Gruff Rees has called on Cardiff Rugby to embrace the formidable challenge ahead as they prepare to face reigning European champions Toulouse with more than 32 players unavailable.
The Blue and Blacks kick-off their Heineken Champions Cup on the back of a chaotic two weeks in which a travelling party of 48 were stranded in South Africa following the emergence of the Omicron Covid-19 variant.
Six individuals remain in South Africa after testing positive, while 42 returned to the UK on Friday and are now in the midst of a 10-day quarantine at a Government Covid-19 hotel.
Clearly anyone involved in the United Rugby Championship trip to South Africa will remain in quarantine as Europe gets underway while a further five senior squad members are currently injured or suspended.
But Rees, who is leading the team in Dai Young’s absence, has assembled a squad to take on the French and European champions, made up of internationals and other senior players who did not travel, academy prospects and semi-professionals from the Welsh Premiership.
He admits it has been a very surreal, difficult and unprecedented few weeks but he is now ready to unleash a “misfit group” with nothing to lose at the Arms Park.
Rees said: “It's just a surreal all round really and it's been tough for everyone who's been involved in the travel, but also the logistics of trying to organise stuff behind the scenes - Gafyn Cooper the team manager, Richard Holland this end and everyone else associated with that.
"It's been really tricky and obviously our thoughts are with the playing and the staff who have had to endure such difficult times really.
"We're trying to give them as much support as possible and we feel the best support we can give them is to give them a boost this week with putting our best foot forward.
“It’s a challenge but we want to see the opportunity that goes with it, the excitement that young players will get an opportunity that perhaps in normal circumstances they may not have for six months, nine months or a year or so.
"So that gives them a chance to really have a crack against the best in the business and we can't hide away from the fact that it could be a daunting task, but one that actually can bring the best out of everyone who's remaining here.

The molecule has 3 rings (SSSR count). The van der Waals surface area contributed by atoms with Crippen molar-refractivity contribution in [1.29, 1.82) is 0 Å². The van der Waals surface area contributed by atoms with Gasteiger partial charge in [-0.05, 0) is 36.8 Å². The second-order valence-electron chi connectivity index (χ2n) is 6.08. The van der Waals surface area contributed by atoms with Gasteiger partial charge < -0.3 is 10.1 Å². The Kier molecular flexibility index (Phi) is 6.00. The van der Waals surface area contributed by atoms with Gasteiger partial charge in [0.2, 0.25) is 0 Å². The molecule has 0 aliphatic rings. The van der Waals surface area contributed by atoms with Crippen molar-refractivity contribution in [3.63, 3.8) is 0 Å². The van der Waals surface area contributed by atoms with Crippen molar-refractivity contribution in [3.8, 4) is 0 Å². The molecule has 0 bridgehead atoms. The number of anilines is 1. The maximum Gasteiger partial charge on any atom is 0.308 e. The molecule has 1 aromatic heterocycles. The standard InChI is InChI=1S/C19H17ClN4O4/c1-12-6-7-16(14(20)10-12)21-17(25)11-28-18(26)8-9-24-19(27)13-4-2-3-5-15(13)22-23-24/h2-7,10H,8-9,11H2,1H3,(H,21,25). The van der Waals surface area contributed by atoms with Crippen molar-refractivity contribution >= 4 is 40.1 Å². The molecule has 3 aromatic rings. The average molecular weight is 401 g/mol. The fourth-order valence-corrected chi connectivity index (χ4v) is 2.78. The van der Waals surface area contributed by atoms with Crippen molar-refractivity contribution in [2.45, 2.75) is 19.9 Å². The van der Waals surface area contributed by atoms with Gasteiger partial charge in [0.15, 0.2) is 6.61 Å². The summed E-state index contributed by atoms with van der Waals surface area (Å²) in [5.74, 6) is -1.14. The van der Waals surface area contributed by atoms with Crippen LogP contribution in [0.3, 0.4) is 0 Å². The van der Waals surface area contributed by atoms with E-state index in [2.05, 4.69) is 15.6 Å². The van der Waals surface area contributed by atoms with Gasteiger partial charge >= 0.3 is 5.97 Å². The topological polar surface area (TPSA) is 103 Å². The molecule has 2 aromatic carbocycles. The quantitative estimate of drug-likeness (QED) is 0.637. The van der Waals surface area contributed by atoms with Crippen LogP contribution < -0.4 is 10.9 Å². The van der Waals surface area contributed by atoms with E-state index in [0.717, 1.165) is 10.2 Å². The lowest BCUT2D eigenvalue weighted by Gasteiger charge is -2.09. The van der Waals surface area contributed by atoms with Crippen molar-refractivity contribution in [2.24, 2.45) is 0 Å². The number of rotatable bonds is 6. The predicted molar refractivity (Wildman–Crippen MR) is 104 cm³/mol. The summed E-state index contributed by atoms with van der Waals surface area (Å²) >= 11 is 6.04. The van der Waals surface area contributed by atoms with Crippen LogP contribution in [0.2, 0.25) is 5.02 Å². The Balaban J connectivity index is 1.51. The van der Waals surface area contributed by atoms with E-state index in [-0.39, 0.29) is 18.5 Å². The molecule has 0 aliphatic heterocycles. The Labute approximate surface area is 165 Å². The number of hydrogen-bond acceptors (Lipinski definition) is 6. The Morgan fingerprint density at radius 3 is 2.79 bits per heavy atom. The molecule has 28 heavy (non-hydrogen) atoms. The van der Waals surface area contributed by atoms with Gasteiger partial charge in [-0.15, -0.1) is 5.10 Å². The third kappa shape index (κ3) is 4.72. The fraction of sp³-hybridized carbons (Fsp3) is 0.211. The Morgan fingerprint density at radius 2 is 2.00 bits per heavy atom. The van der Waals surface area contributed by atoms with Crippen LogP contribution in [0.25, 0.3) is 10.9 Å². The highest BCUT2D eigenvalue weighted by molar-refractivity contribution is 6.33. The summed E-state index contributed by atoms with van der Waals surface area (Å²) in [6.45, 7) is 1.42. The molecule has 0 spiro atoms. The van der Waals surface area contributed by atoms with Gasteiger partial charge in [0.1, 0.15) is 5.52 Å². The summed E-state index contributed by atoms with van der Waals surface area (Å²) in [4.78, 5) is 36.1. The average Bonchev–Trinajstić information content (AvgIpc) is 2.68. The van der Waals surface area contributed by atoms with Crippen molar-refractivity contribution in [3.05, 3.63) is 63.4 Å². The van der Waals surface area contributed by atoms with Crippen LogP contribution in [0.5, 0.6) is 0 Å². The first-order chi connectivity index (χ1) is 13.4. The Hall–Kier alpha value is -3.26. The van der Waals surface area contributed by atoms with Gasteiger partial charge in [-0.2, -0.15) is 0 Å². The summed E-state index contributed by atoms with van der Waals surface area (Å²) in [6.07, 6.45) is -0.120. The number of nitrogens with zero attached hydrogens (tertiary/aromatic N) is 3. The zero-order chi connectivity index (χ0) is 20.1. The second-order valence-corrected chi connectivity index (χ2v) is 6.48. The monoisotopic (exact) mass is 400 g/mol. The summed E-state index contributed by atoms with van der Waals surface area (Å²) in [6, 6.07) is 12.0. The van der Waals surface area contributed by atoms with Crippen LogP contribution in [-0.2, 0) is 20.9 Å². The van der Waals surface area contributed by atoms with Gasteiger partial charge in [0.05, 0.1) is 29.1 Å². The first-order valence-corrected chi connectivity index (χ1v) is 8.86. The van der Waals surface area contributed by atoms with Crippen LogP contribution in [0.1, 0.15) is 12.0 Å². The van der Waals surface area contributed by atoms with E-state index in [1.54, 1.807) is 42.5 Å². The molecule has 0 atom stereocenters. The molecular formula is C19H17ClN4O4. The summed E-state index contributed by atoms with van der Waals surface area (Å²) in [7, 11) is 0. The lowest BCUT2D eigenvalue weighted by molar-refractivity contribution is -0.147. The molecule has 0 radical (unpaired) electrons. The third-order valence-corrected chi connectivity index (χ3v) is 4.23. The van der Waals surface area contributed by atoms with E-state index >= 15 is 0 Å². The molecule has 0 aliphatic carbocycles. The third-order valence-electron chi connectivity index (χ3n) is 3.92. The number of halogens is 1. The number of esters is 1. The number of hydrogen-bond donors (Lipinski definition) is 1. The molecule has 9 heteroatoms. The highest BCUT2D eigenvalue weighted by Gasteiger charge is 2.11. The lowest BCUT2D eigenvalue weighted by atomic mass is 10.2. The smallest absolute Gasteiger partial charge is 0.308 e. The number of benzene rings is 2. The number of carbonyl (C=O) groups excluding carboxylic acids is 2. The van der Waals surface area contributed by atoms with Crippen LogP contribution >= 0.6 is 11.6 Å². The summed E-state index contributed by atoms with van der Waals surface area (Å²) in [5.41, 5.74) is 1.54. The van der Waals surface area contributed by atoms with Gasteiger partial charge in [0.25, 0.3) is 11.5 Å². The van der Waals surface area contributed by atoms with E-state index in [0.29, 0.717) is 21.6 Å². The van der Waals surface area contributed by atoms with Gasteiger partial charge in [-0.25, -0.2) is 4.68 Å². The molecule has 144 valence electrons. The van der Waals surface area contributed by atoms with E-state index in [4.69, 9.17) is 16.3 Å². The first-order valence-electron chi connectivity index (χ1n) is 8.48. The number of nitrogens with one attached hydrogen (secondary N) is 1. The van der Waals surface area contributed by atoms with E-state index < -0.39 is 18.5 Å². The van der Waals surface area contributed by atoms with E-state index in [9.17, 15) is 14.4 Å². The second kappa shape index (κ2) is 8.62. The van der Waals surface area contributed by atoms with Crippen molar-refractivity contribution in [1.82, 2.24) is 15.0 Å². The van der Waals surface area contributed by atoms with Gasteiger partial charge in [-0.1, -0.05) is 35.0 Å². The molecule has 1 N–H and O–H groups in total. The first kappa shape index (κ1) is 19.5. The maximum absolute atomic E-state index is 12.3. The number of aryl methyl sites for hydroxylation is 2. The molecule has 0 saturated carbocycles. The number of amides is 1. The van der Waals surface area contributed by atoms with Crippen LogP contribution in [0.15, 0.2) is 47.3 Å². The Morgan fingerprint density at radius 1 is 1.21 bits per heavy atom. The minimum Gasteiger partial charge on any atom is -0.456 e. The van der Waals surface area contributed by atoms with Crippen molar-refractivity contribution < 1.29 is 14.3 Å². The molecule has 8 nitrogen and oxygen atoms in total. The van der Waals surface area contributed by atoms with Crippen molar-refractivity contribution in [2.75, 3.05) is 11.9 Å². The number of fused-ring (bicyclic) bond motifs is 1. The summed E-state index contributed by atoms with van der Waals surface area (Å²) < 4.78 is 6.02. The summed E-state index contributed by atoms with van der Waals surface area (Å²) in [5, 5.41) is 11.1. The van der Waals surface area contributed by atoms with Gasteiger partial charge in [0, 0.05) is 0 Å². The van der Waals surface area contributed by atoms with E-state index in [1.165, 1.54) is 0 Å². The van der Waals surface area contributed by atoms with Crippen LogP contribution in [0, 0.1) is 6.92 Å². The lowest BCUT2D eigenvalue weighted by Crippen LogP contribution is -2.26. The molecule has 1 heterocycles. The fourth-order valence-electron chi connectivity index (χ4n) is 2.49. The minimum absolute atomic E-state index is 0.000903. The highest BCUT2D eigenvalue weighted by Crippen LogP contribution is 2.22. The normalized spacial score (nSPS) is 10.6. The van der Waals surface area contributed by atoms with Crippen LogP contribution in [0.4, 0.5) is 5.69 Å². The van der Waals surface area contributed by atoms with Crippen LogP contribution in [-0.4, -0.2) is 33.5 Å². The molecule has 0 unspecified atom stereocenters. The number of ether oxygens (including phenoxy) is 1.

"That's one of the exciting features for all of us involved, really - young players coming in making their debut; people like Theo Cabango, Jacob Beetham - to thrive off the support of the crowd.
"We really need that 16th man mentality to get behind us, get a bit of atmosphere, promote a style of play where we want to play some good rugby on the day and I think we've looked at that sort of opportunity with the players and the senior boys are excited around that.
"Ellis [Jenkins], Josh [Adams] have been part of the whole process and thinking that they can lead something special and it may not be in terms of a winning performance - that might be well beyond us. But we'll do our damnedest to play some real good rugby and bring some.
“Talk about strength through unity - it's all of us tying together: players, staff, supporters - we can have a great day of Cardiff rugby."
Rees, who is being assisted by regular senior coaches Richie Rees and T Rhys Thomas has been pleased with the level of training this week and has benefitted from having sufficient numbers to run team sessions as normal.
He added: ”A lot of the youngsters train with the seniors periodically anyway. We drop them in and out in terms of supporting what Dai wants but also around their development. Some of them come in and are perhaps a little bit more naive and not quite sure who they are up against from the pro game.
"That could be the beauty of this week. They will certainly know come Saturday afternoon, but ignorance is bliss for a few of them. They can come in and we just want to back them to get on the ball and show how good they can be.
“Something I'm always looking at is alignment between academy and semi-pro. We have a different model here at Cardiff Rugby.
"So, from the most absurd circumstances we've actually got another chance to embrace the model we are doing by everyone being in the same building together.
“There's less pressure in some ways but we've got that responsibility that whoever is on the field we are representing a great rugby club in a great competition.
"Weighing it all up we see that as a positive experience.”